To change your current location please select from one of Julius Baer’s locations below. Alternatively if your location is not listed please select international.


Please select
Additional e-Services

*The location identified is an approximation based on your IP address and does not necessarily correspond to your citizenship or place of domicile.


Sign up for Insights newsletter


Sign up for Insights newsletter

The pandemic is not democratic

Like a magnifying glass, the coronavirus pandemic has exposed global inequality. The ever widening gap between rich and poor will only intensify and prolong the crisis for everyone. It is high time to make the battle against inequality a political priority.





For a brief period at the outset of the pandemic, despite all of the suffering that the virus was causing, there was said to be at least one common aspect: coronavirus affected everyone.  Presidents, millionaires, celebrities —no one was immune to infection and a potentially arduous struggle. It might, we hoped at the time, bring the world closer together. It might bring about the realisation that this problem could only be solved by all working together.  That there could be no progress at all, unless there was progress for all. Coronavirus, we thought, would be the great equaliser. Scarcely a year later we face a sobering reality: nothing could be further from the truth.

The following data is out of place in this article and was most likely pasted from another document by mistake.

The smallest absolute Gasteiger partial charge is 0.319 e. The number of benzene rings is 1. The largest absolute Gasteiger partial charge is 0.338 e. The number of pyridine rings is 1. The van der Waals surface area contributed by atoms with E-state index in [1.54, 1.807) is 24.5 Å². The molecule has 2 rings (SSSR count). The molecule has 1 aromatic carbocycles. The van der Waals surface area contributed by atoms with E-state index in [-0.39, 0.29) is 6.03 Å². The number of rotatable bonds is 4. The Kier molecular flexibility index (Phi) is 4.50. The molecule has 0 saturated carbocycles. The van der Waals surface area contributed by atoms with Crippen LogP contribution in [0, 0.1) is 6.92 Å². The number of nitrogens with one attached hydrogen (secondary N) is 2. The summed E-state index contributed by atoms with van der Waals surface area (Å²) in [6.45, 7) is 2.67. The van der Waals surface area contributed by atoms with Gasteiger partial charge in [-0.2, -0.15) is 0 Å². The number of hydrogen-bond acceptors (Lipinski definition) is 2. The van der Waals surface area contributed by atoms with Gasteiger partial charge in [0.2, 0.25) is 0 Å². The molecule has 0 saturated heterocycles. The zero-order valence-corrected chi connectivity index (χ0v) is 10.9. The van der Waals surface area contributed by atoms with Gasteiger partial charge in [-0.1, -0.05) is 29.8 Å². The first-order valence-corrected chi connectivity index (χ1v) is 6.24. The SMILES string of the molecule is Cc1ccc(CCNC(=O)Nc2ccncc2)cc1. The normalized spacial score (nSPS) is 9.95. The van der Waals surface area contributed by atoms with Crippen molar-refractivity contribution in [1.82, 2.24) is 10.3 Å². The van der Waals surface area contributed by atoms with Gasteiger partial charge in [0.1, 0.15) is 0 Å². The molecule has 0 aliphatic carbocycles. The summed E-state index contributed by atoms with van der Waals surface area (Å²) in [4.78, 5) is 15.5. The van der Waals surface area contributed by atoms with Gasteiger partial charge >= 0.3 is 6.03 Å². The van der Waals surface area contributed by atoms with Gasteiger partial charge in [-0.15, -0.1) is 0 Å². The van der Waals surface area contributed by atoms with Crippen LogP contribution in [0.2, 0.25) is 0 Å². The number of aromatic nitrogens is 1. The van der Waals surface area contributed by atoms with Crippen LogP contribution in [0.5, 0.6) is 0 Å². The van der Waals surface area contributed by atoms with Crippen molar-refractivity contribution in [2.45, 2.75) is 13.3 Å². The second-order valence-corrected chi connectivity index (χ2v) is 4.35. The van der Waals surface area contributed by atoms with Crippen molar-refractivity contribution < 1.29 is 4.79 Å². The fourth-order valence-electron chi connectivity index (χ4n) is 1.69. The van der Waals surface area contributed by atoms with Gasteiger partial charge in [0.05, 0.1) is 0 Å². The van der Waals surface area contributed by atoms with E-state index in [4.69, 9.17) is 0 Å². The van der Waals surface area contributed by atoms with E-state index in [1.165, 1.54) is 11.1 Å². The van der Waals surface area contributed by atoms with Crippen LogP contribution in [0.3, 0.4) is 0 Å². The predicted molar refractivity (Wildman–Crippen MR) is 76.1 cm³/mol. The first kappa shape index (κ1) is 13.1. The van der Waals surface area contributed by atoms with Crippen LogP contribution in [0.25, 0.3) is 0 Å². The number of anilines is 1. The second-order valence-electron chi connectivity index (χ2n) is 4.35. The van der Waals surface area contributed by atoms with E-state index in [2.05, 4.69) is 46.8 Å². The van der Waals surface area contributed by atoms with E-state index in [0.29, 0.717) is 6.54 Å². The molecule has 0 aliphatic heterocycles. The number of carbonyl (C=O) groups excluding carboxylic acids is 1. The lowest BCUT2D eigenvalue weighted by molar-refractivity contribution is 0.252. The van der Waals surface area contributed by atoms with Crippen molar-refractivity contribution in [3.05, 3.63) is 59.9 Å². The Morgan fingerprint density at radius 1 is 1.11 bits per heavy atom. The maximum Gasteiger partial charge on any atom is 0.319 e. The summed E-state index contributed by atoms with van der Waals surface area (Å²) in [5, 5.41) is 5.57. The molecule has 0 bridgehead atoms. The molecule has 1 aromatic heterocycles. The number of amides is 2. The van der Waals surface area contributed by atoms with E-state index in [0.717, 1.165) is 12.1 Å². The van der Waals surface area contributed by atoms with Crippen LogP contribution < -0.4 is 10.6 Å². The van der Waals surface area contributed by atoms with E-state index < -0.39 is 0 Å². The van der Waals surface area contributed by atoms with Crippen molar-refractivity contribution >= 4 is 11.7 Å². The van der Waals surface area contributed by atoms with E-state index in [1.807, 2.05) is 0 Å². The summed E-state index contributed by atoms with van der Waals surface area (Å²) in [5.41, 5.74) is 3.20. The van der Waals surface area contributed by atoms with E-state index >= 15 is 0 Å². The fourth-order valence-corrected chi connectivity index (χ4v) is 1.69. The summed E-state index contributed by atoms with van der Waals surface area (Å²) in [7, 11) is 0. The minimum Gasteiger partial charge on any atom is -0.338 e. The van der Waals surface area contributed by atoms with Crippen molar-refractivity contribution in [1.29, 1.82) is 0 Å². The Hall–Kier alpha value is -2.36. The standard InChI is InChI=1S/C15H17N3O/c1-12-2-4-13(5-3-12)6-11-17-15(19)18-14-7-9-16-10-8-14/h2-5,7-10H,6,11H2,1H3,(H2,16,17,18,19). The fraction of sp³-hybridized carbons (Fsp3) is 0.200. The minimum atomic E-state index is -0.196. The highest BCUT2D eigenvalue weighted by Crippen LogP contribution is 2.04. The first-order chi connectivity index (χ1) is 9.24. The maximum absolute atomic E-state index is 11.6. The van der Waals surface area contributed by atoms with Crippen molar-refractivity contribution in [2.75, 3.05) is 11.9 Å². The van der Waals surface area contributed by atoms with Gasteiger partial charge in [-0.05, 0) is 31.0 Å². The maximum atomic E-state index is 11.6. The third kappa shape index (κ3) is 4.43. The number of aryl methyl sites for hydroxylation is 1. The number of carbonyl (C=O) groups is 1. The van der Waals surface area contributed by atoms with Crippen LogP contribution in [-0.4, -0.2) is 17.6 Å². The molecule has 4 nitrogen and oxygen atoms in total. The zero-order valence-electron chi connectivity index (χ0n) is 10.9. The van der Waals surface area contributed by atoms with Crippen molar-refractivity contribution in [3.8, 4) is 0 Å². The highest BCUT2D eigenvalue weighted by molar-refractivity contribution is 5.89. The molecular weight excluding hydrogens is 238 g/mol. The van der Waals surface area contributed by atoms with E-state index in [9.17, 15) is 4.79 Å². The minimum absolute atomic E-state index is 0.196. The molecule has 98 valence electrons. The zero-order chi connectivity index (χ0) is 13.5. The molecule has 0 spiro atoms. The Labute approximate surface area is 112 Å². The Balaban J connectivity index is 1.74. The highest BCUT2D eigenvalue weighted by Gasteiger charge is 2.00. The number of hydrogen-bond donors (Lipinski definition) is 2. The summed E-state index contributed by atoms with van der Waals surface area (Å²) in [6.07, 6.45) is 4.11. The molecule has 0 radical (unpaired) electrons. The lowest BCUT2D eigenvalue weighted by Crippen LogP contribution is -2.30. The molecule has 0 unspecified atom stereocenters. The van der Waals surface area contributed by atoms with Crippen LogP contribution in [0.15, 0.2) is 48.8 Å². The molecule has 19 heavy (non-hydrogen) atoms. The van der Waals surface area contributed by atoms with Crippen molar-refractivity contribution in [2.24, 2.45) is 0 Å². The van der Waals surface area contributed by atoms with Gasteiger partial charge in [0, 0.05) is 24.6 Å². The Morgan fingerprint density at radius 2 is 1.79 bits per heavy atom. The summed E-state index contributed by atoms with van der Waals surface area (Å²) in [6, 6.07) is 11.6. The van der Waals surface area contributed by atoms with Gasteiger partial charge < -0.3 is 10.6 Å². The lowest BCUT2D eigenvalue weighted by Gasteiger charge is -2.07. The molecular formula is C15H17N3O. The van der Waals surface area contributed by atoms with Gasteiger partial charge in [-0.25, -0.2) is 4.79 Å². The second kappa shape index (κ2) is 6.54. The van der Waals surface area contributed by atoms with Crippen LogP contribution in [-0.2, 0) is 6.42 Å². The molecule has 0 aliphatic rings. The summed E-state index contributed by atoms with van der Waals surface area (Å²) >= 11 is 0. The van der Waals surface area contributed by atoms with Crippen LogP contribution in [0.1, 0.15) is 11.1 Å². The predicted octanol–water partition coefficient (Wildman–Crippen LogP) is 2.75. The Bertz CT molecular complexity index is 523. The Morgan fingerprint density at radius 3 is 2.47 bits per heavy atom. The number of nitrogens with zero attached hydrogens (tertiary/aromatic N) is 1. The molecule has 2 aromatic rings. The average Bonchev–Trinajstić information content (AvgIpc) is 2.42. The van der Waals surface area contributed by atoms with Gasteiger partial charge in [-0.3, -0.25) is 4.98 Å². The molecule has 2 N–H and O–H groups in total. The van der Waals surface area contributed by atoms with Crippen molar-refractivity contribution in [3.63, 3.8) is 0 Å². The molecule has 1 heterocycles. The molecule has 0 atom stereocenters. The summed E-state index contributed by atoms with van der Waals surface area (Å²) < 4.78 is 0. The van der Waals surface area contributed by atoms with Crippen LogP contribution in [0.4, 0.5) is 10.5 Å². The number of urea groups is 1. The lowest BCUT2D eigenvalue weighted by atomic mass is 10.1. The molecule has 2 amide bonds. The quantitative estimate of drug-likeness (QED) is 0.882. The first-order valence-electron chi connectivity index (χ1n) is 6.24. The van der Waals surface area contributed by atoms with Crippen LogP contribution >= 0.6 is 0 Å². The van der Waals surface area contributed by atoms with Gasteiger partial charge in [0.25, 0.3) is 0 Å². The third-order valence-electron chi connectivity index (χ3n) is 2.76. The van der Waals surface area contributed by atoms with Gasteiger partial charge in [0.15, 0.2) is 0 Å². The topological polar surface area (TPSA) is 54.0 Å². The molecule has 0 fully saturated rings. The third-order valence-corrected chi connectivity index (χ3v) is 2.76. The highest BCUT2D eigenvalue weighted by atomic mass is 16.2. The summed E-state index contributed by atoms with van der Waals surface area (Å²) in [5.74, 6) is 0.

“A catastrophic moral failure”
Inequality arising from the pandemic has been most apparent in the global clamour for vaccines.  Of course, the political decision makers assured us last summer that equitable, global vaccine distribution would be the only strategy for bringing about a quick end to the pandemic. Yet behind the scenes, some states that could afford to do so had already begun to stockpile the vaccine, without consideration for others.

By November of last year, the majority of industrialised nations had already reserved more vials than they needed to immunise their populations. Great Britain, for instance, reserved 200 million doses - for 66 million inhabitants.  By the time the less economically powerful developing nations attempted to obtain the vaccine, the shelves were long since bare.